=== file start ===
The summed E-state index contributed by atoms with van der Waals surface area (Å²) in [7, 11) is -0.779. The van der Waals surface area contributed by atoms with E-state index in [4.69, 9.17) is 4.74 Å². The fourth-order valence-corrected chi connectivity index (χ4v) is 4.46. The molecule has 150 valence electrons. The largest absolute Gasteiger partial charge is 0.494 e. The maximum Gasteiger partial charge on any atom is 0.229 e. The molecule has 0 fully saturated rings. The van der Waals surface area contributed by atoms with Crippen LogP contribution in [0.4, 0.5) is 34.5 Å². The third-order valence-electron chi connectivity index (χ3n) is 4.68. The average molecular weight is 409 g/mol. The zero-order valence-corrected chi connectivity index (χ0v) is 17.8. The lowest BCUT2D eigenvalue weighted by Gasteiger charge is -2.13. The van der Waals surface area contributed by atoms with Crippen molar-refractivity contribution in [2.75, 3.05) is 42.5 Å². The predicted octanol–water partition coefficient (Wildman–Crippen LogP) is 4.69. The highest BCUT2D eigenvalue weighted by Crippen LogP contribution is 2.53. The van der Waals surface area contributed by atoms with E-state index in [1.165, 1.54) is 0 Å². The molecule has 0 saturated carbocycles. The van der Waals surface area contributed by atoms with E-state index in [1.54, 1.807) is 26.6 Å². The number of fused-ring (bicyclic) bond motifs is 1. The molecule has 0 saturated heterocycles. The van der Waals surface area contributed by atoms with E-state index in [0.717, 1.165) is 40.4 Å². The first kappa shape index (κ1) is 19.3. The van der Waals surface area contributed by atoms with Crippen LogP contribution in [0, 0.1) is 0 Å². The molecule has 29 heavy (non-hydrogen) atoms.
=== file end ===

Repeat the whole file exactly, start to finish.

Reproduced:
The summed E-state index contributed by atoms with van der Waals surface area (Å²) in [7, 11) is -0.779. The van der Waals surface area contributed by atoms with E-state index in [4.69, 9.17) is 4.74 Å². The fourth-order valence-corrected chi connectivity index (χ4v) is 4.46. The molecule has 150 valence electrons. The largest absolute Gasteiger partial charge is 0.494 e. The maximum Gasteiger partial charge on any atom is 0.229 e. The molecule has 0 fully saturated rings. The van der Waals surface area contributed by atoms with Crippen LogP contribution in [0.4, 0.5) is 34.5 Å². The third-order valence-electron chi connectivity index (χ3n) is 4.68. The average molecular weight is 409 g/mol. The zero-order valence-corrected chi connectivity index (χ0v) is 17.8. The lowest BCUT2D eigenvalue weighted by Gasteiger charge is -2.13. The van der Waals surface area contributed by atoms with Crippen molar-refractivity contribution in [2.75, 3.05) is 42.5 Å². The predicted octanol–water partition coefficient (Wildman–Crippen LogP) is 4.69. The highest BCUT2D eigenvalue weighted by Crippen LogP contribution is 2.53. The van der Waals surface area contributed by atoms with E-state index in [1.165, 1.54) is 0 Å². The molecule has 0 saturated carbocycles. The van der Waals surface area contributed by atoms with E-state index in [1.54, 1.807) is 26.6 Å². The number of fused-ring (bicyclic) bond motifs is 1. The molecule has 0 saturated heterocycles. The van der Waals surface area contributed by atoms with E-state index in [0.717, 1.165) is 40.4 Å². The first kappa shape index (κ1) is 19.3. The van der Waals surface area contributed by atoms with Crippen LogP contribution in [0, 0.1) is 0 Å². The molecule has 29 heavy (non-hydrogen) atoms.